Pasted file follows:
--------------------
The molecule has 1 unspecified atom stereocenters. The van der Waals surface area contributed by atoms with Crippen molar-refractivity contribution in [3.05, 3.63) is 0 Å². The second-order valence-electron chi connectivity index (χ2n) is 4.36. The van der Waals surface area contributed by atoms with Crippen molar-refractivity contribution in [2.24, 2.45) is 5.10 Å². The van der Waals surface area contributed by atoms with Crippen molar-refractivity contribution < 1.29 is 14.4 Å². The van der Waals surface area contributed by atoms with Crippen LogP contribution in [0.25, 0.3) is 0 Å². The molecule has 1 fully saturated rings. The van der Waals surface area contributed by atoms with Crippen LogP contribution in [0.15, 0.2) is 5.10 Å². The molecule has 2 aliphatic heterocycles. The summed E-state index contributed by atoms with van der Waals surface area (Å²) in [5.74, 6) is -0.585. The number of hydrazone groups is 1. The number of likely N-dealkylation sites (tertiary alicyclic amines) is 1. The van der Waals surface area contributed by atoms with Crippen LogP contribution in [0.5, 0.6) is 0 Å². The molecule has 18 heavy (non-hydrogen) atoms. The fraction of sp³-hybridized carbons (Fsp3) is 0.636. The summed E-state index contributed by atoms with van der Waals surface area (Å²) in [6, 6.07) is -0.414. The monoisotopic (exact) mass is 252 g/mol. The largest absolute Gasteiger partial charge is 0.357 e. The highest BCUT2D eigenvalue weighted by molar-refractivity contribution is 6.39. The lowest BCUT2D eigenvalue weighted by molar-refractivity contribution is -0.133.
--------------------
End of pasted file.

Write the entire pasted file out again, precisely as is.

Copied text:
The molecule has 1 unspecified atom stereocenters. The van der Waals surface area contributed by atoms with Crippen molar-refractivity contribution in [3.05, 3.63) is 0 Å². The second-order valence-electron chi connectivity index (χ2n) is 4.36. The van der Waals surface area contributed by atoms with Crippen molar-refractivity contribution in [2.24, 2.45) is 5.10 Å². The van der Waals surface area contributed by atoms with Crippen molar-refractivity contribution < 1.29 is 14.4 Å². The van der Waals surface area contributed by atoms with Crippen LogP contribution in [0.25, 0.3) is 0 Å². The molecule has 1 fully saturated rings. The van der Waals surface area contributed by atoms with Crippen LogP contribution in [0.15, 0.2) is 5.10 Å². The molecule has 2 aliphatic heterocycles. The summed E-state index contributed by atoms with van der Waals surface area (Å²) in [5.74, 6) is -0.585. The number of hydrazone groups is 1. The number of likely N-dealkylation sites (tertiary alicyclic amines) is 1. The van der Waals surface area contributed by atoms with Crippen LogP contribution in [0.5, 0.6) is 0 Å². The molecule has 18 heavy (non-hydrogen) atoms. The fraction of sp³-hybridized carbons (Fsp3) is 0.636. The summed E-state index contributed by atoms with van der Waals surface area (Å²) in [6, 6.07) is -0.414. The monoisotopic (exact) mass is 252 g/mol. The largest absolute Gasteiger partial charge is 0.357 e. The highest BCUT2D eigenvalue weighted by molar-refractivity contribution is 6.39. The lowest BCUT2D eigenvalue weighted by molar-refractivity contribution is -0.133.